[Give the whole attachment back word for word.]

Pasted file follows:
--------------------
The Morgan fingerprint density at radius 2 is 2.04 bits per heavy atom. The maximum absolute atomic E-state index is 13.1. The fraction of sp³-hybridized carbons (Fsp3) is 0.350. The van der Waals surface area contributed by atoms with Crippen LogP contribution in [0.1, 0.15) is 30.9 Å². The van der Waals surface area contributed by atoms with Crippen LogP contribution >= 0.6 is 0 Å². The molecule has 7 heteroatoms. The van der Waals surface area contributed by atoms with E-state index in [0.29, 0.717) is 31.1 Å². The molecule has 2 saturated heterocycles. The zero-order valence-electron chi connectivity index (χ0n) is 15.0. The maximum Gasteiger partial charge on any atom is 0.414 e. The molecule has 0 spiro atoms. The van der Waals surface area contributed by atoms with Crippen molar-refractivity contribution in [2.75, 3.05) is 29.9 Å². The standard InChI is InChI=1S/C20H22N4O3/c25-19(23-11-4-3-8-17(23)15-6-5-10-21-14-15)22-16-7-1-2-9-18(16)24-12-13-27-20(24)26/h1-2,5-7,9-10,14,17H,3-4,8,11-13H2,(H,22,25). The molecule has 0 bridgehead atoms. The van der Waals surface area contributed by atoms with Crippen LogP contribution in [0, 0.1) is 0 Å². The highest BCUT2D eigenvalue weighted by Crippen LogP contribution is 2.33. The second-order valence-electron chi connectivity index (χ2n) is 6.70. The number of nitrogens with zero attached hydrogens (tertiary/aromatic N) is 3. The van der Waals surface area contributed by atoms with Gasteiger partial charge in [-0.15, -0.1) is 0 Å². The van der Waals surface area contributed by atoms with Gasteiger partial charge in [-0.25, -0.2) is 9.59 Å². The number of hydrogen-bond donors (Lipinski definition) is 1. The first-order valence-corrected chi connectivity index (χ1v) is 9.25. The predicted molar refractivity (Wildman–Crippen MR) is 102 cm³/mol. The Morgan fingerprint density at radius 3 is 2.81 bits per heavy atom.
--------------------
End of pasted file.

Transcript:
The Morgan fingerprint density at radius 2 is 2.04 bits per heavy atom. The maximum absolute atomic E-state index is 13.1. The fraction of sp³-hybridized carbons (Fsp3) is 0.350. The van der Waals surface area contributed by atoms with Crippen LogP contribution in [0.1, 0.15) is 30.9 Å². The van der Waals surface area contributed by atoms with Crippen LogP contribution >= 0.6 is 0 Å². The molecule has 7 heteroatoms. The van der Waals surface area contributed by atoms with E-state index in [0.29, 0.717) is 31.1 Å². The molecule has 2 saturated heterocycles. The zero-order valence-electron chi connectivity index (χ0n) is 15.0. The maximum Gasteiger partial charge on any atom is 0.414 e. The molecule has 0 spiro atoms. The van der Waals surface area contributed by atoms with Crippen molar-refractivity contribution in [2.75, 3.05) is 29.9 Å². The standard InChI is InChI=1S/C20H22N4O3/c25-19(23-11-4-3-8-17(23)15-6-5-10-21-14-15)22-16-7-1-2-9-18(16)24-12-13-27-20(24)26/h1-2,5-7,9-10,14,17H,3-4,8,11-13H2,(H,22,25). The molecule has 0 bridgehead atoms. The van der Waals surface area contributed by atoms with Crippen LogP contribution in [0, 0.1) is 0 Å². The highest BCUT2D eigenvalue weighted by Crippen LogP contribution is 2.33. The second-order valence-electron chi connectivity index (χ2n) is 6.70. The number of nitrogens with zero attached hydrogens (tertiary/aromatic N) is 3. The van der Waals surface area contributed by atoms with Gasteiger partial charge in [-0.15, -0.1) is 0 Å². The van der Waals surface area contributed by atoms with Gasteiger partial charge in [-0.25, -0.2) is 9.59 Å². The number of hydrogen-bond donors (Lipinski definition) is 1. The first-order valence-corrected chi connectivity index (χ1v) is 9.25. The predicted molar refractivity (Wildman–Crippen MR) is 102 cm³/mol. The Morgan fingerprint density at radius 3 is 2.81 bits per heavy atom.